Fossil fuel (coal, oil, or gas) combustion and the resulting CO2 emitted into the atmosphere is a key driver of the need for an energy transition. The goal of that energy transition is to limit climate change to less than 2°C warming over preindustrial levels; an International Panel on Climate Change study on climate change mitigation pathways ranked Carbon Capture and Storage (CCS) as one of the critical technologies needed to help achieve that goal (IPPC, 2014). Beyond limiting the impact of fossil fuel combustion, CCS is needed to reduce emissions from industrial sources that are otherwise difficult to mitigate (e.g., chemicals, cement, and steel) and to support removal technologies such as bioenergy with capture and direct air capture.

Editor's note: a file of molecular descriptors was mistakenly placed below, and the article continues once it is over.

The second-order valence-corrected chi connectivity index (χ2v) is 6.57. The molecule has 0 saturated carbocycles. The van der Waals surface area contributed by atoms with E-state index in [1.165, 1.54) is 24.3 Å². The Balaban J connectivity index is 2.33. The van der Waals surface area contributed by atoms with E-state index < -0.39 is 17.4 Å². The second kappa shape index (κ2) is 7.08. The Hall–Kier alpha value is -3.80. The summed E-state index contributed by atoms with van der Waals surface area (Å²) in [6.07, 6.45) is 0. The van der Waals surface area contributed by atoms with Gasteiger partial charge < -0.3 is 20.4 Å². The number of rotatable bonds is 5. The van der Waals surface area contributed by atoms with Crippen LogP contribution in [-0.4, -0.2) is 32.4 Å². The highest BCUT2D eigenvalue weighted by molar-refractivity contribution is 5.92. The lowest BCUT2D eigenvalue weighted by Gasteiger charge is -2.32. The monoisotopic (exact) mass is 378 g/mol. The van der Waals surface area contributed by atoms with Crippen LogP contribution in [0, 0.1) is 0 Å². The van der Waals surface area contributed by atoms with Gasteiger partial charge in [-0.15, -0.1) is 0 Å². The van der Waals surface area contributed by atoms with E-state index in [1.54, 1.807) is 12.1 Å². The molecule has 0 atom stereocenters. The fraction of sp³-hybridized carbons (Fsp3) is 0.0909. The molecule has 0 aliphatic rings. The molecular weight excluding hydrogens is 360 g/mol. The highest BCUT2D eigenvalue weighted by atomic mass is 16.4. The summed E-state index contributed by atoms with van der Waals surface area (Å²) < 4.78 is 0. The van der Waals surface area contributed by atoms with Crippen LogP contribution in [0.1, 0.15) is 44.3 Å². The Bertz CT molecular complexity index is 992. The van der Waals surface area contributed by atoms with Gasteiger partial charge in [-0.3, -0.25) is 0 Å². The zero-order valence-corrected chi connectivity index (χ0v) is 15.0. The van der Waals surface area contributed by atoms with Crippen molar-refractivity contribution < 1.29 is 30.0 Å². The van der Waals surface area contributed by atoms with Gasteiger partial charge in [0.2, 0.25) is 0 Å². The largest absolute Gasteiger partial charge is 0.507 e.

Although there remain uncertainties related to CCS and the role of CCS in the larger energy ecosystem, this project focuses on one specific element in this context: building technical and societal confidence in long-term storage. To have a measurable, positive impact on the atmosphere, as well as gain acceptance by commercial investors and public stakeholders, it is necessary to establish confidence that geologic storage will be effective in retaining CO2 injected in the deep subsurface over the long term (>100 years) prior to the start of a capture project. The various routes to building this confidence is the topic of our study.